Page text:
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If you live in a condo and they sign up for solar city then the rate might change or not apply at all. So that's something to keep in mind as not everyone lives in a house
 

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We have Sungevity, and our lease has a 2.9% increase every year. This sort of elevator is pretty standard among solar leases from what I can tell.

We've had a great experience with having solar on the roof. Cut our PG&E bill back to the mandatory bill minimums, and what we're paying Sungevity for the lease is less than half of what we were paying PG&E for electricity. In fact, I've had to walk away from bill credits because we didn't use enough electricity. Adding an EV to the house will erase those credits, and I may have to pay more than mandatory minimums on my bill, but I'll still be spending less money driving the Bolt than my 2012 Plug-in Prius, even with gas at $2.50.
 

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No matter what, the Bolt will cost less to charge than filling up a tank of gas. With or without solar panels, it's just a win-win situation to me.
@devbolt did you get any incentives from the gov't for the solar panels? I'm just doing a bit of research about it now.
 

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What helps too is looking at the overall gain vs what we could have went with or what we currently own/drive. That helps and it will help even more since apparently we'll start seeing a carbon tax and various things impacting the things we used to do now deemed bad for the environment.
 

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No matter what, the Bolt will cost less to charge than filling up a tank of gas. With or without solar panels, it's just a win-win situation to me.
@devbolt did you get any incentives from the gov't for the solar panels? I'm just doing a bit of research about it now.
We did a lease, so Sungevity (the leasing company) got the federal tax credit, and whatever utility rebates were still available (very little by that point). The federal tax credit is the only government incentive available in California.

If you have a large enough electricity bill, and you have sufficient roof space, a Solar PV system on roof can help, especially if you are about to add an EV to the house. I estimate by adding an EV, my daily usage is going to go up by 25 kWh or more per day, at least during the week. That will erase any excess credits I've been generating and couldn't use.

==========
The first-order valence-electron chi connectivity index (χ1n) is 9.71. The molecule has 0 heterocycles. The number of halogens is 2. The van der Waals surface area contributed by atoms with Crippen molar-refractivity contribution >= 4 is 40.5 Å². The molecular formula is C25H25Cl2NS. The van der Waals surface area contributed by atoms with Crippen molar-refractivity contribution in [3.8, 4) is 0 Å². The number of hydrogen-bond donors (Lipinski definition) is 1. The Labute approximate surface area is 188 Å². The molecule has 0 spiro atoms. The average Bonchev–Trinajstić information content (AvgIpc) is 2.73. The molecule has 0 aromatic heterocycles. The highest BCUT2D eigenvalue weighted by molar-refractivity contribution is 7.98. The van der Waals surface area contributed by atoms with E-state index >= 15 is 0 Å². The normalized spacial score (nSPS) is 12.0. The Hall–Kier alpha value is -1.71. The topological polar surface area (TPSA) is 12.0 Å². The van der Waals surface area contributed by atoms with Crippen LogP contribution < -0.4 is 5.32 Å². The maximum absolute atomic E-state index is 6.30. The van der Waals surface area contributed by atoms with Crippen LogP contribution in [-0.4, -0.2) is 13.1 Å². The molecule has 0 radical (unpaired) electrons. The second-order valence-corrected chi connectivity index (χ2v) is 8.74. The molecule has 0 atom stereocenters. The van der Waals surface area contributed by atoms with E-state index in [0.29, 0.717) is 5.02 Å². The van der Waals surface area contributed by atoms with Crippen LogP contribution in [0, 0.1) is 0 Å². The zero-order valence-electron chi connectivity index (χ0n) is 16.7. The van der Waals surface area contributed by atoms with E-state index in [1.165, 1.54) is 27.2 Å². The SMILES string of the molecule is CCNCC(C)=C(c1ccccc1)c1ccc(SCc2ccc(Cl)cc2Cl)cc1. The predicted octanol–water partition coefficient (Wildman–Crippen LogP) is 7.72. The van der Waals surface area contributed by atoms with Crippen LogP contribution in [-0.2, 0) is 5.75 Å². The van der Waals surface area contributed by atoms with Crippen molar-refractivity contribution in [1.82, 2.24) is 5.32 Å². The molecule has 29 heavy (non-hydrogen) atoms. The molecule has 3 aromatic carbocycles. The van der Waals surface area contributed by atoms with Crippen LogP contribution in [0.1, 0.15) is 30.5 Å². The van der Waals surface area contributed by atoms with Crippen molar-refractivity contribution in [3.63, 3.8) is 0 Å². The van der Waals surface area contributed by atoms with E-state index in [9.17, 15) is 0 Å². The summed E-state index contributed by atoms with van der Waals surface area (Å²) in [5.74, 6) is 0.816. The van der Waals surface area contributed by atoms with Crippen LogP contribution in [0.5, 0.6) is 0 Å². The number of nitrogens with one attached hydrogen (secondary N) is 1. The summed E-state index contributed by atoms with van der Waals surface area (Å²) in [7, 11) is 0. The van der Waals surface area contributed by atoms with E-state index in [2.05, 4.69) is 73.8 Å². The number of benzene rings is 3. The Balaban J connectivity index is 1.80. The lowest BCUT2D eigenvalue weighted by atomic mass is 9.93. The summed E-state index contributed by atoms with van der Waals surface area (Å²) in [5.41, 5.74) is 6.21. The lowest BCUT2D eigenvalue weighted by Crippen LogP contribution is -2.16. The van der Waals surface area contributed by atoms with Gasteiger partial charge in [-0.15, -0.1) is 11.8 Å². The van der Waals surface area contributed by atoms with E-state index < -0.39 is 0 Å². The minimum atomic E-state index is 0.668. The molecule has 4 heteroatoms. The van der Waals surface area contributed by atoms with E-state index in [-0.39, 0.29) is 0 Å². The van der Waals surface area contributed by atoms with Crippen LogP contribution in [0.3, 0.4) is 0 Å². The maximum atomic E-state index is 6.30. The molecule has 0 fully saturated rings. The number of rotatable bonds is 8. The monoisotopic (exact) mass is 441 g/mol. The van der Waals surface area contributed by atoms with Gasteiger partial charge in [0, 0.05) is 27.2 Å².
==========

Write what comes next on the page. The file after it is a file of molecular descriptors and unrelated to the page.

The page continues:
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What we might even start seeing once more EV's get on the road is fast food places installing charging stations because of course once they reel you in, the marketing gets to you, your emotions start kicking in, you get hungry and BUY.
 

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What we might even start seeing once more EV's get on the road is fast food places installing charging stations because of course once they reel you in, the marketing gets to you, your emotions start kicking in, you get hungry and BUY.
I believe that the Blink charging network is partnered with McDonalds. At least in the Dallas area, they have many charging stations at McDonalds locations. I also see a lot of charging stations at Walgreens and Cracker Barrel stores.
 

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We've been with Solar City for just over two years now and been extremely happy that we did it. We went with a zero down lease and so far we've saved about $600 in electricity bills.
The installers were very good and the panels look great on the house too!
I spoke with Solar City last week and they will install more panels free if our usage goes up enough to justify it. They need to see one years of new power usage first however

I have an electrician scheduled to install another 14-50 outlet and we'll go with a Juice Box unit next to our panel.
 

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I work for a bank and they have charging stations setup up for EV drivers. Then back at my condo they also have EV charging stations and yes while it's probably included in the amenities overall i'll be paying next to nothing out of pocket to charge. Coming from a few gas guzzlers that's a big difference.